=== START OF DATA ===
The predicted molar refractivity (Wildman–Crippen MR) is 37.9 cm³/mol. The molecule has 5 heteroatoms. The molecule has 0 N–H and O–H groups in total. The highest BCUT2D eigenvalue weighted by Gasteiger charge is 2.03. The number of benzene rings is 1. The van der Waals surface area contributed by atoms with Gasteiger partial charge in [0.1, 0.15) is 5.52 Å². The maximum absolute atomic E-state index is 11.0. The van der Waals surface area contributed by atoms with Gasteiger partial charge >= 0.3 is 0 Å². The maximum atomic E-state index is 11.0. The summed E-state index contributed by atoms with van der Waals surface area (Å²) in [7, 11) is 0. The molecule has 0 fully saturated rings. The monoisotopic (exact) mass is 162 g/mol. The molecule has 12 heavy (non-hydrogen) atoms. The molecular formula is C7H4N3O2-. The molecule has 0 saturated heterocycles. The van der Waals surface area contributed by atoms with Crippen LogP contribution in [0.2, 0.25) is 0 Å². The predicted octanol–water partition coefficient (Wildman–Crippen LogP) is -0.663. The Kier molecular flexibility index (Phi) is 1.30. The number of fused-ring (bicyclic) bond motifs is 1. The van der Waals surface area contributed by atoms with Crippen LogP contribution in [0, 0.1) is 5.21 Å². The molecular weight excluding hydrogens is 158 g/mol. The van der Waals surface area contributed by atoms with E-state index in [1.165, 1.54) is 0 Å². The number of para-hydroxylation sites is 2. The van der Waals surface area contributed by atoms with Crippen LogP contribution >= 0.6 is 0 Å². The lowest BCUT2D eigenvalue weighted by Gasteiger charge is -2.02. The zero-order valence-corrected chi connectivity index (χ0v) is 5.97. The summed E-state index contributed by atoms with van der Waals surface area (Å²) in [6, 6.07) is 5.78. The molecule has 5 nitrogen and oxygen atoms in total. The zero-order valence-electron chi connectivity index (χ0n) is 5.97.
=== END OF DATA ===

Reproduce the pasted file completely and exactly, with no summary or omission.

The predicted molar refractivity (Wildman–Crippen MR) is 37.9 cm³/mol. The molecule has 5 heteroatoms. The molecule has 0 N–H and O–H groups in total. The highest BCUT2D eigenvalue weighted by Gasteiger charge is 2.03. The number of benzene rings is 1. The van der Waals surface area contributed by atoms with Gasteiger partial charge in [0.1, 0.15) is 5.52 Å². The maximum absolute atomic E-state index is 11.0. The van der Waals surface area contributed by atoms with Gasteiger partial charge >= 0.3 is 0 Å². The maximum atomic E-state index is 11.0. The summed E-state index contributed by atoms with van der Waals surface area (Å²) in [7, 11) is 0. The molecule has 0 fully saturated rings. The monoisotopic (exact) mass is 162 g/mol. The molecule has 12 heavy (non-hydrogen) atoms. The molecular formula is C7H4N3O2-. The molecule has 0 saturated heterocycles. The van der Waals surface area contributed by atoms with Crippen LogP contribution in [0.2, 0.25) is 0 Å². The predicted octanol–water partition coefficient (Wildman–Crippen LogP) is -0.663. The Kier molecular flexibility index (Phi) is 1.30. The number of fused-ring (bicyclic) bond motifs is 1. The van der Waals surface area contributed by atoms with Crippen LogP contribution in [0, 0.1) is 5.21 Å². The molecular weight excluding hydrogens is 158 g/mol. The van der Waals surface area contributed by atoms with E-state index in [1.165, 1.54) is 0 Å². The number of para-hydroxylation sites is 2. The van der Waals surface area contributed by atoms with Crippen LogP contribution >= 0.6 is 0 Å². The lowest BCUT2D eigenvalue weighted by Gasteiger charge is -2.02. The zero-order valence-corrected chi connectivity index (χ0v) is 5.97. The summed E-state index contributed by atoms with van der Waals surface area (Å²) in [6, 6.07) is 5.78. The molecule has 5 nitrogen and oxygen atoms in total. The zero-order valence-electron chi connectivity index (χ0n) is 5.97.